CRE Trends, Presented by Qualia, Featuring Omni Title

Recently, one of Omni Title’s Title and Escrow Officers, Brad Linville, was asked to address commercial real estate trends and serve on a Panel for Qualia’s on-demand program.  Omni Title has been using Qualia’s software for two years, and that software has enabled our company to work more efficiently and to serve the needs of our Clients at the highest level.  To check out Qualia’s LinkedIn post on the subject, which links out to the on-demand program, click here.

Specific Closing Instructions Required to Impose Extraordinary Escrow Duties

An Ohio Court of Appeals recently ruled in favor of a major title insurance underwriter on title coverage and closing protection coverage issues.  See Johnson v. U.S. Title Agency, Inc., 2020-Ohio-4056.  In that case, Plaintiff asserted claims for breach of contract and bad faith arising from mechanic’s liens that were recorded after the issuance of an Owner’s Policy of Title Insurance.   The jury specifically found that the underwriter did not breach the terms of the Policy or Closing Protection Letter, and entered a defense verdict on all claims.

The Court of Appeals unanimously affirmed the jury’s verdict.  The Court of Appeals held that the mechanic’s liens were not covered matters under the Owner’s Policy because those liens arose after the Owner’s Policy was issued.  Plaintiff’s transactional counsel claimed to have given vague, oral closing instructions to the closing agent, and the Court of Appeals recognized that was not enough evidence to entitle Plaintiff to the extraordinary relief that Plaintiff sought.

Certain fundamental escrow duties exist on commercial real estate deals as a matter of custom and practice.  The Johnson case recognizes that any duties beyond those fundamental duties require specific closing instructions stating those additional duties.

Ohio’s Judgment Lien Statute May Improve

On July 24, 2020, Mike Sikora presented to the Ohio State Bar Association’s Council of Delegates – consisting of over 200 lawyers from all throughout Ohio – on suggested improvements to Ohio’s Judgment Lien Statute.  Those recommendations presented by Mike Sikora were approved by the Council of Delegates, and now the Ohio State Bar Association will take the lead on advancing this initiative through its legislative advocacy process.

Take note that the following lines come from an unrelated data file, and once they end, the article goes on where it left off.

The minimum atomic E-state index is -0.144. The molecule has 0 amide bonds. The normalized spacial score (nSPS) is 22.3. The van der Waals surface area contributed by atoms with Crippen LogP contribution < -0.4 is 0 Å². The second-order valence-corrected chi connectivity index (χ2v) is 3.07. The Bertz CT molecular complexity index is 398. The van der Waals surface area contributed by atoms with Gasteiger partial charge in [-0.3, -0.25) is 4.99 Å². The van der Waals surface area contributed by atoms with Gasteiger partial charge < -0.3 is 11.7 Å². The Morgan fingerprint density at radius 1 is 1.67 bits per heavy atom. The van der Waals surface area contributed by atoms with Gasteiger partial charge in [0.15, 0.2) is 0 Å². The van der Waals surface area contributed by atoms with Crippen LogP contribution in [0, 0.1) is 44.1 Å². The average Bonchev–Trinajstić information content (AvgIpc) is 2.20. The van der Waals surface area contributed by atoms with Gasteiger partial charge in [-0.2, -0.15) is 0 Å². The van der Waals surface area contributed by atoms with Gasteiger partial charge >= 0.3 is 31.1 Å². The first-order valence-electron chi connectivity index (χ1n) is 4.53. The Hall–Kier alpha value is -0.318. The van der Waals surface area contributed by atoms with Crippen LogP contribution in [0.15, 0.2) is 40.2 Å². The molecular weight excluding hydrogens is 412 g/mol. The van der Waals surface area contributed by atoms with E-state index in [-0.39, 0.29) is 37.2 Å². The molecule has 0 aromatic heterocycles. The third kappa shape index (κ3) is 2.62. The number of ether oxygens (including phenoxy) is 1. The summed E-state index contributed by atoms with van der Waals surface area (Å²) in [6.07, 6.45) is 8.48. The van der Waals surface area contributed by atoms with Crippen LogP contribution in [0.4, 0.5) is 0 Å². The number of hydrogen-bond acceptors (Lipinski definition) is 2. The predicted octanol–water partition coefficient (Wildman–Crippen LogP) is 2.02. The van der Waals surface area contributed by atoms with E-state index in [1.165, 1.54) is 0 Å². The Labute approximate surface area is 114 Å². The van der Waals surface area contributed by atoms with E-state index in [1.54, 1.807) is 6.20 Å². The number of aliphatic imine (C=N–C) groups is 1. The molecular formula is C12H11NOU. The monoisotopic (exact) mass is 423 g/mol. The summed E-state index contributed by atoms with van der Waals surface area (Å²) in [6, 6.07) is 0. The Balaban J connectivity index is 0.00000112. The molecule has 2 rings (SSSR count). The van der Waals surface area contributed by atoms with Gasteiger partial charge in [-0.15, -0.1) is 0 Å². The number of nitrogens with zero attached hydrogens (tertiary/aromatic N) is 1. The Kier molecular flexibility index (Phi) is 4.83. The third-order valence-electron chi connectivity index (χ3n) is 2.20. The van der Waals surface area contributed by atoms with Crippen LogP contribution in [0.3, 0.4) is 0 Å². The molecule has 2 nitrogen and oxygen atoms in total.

Clear Reservation Language Necessary to Exclude Something from a Transfer

The Supreme Court of Ohio recently decided a dispute involving commercial real estate and held that, absent an express reservation, the right to receive rents from a lessee runs with the land and follows legal title.  See LRC Realty, Inc. v. B.E.B. Properties, 2020-Ohio-319.  The Supreme Court of Ohio’s decision in LRC overturned a lower court’s decision regarding a dispute over whether the buyer or seller was entitled to receive rental payments from the owner of cell tower located on the commercial real estate that had been transferred to the buyer.  The LRC Court summarized the general rule in Ohio that all real property rights transfer with title, unless there is a clearly stated reservation of rights to the contrary.  Thus, the Court concluded that the buyer was entitled to those rental payments, despite the seller’s receipt of some of them and the seller’s mistaken belief that it was entitled to receive them and keep them.

Purchasing or Developing Property Out of a Board of Revision Foreclosure Case

In a recent Supreme Court of Ohio case, the Cuyahoga County Board of Revision flexed its muscles over a deal involving the foreclosure of tax-delinquent abandoned land.  See State ex. rel. Feltner v. Cuyahoga Cty. Bd. of Revision, 2020-Ohio-3080.  The property in Feltner had been the subject of a board of revision foreclosure case.  In Feltner, the owner contended that the board of revision lacked authority to preside over the foreclosure of his property, arguing that the statute was and is unconstitutional.  The Supreme Court of Ohio disagreed, reasoning that the Ohio General Assembly clearly gave the BOR statutory authority to proceed, and that grant of authority was constitutional.

Feltner is a good reminder of an increasingly used method of foreclosure and how a prior transfer (and arguments over the legitimacy of a prior transfer) could affect your deal, your title, and your development.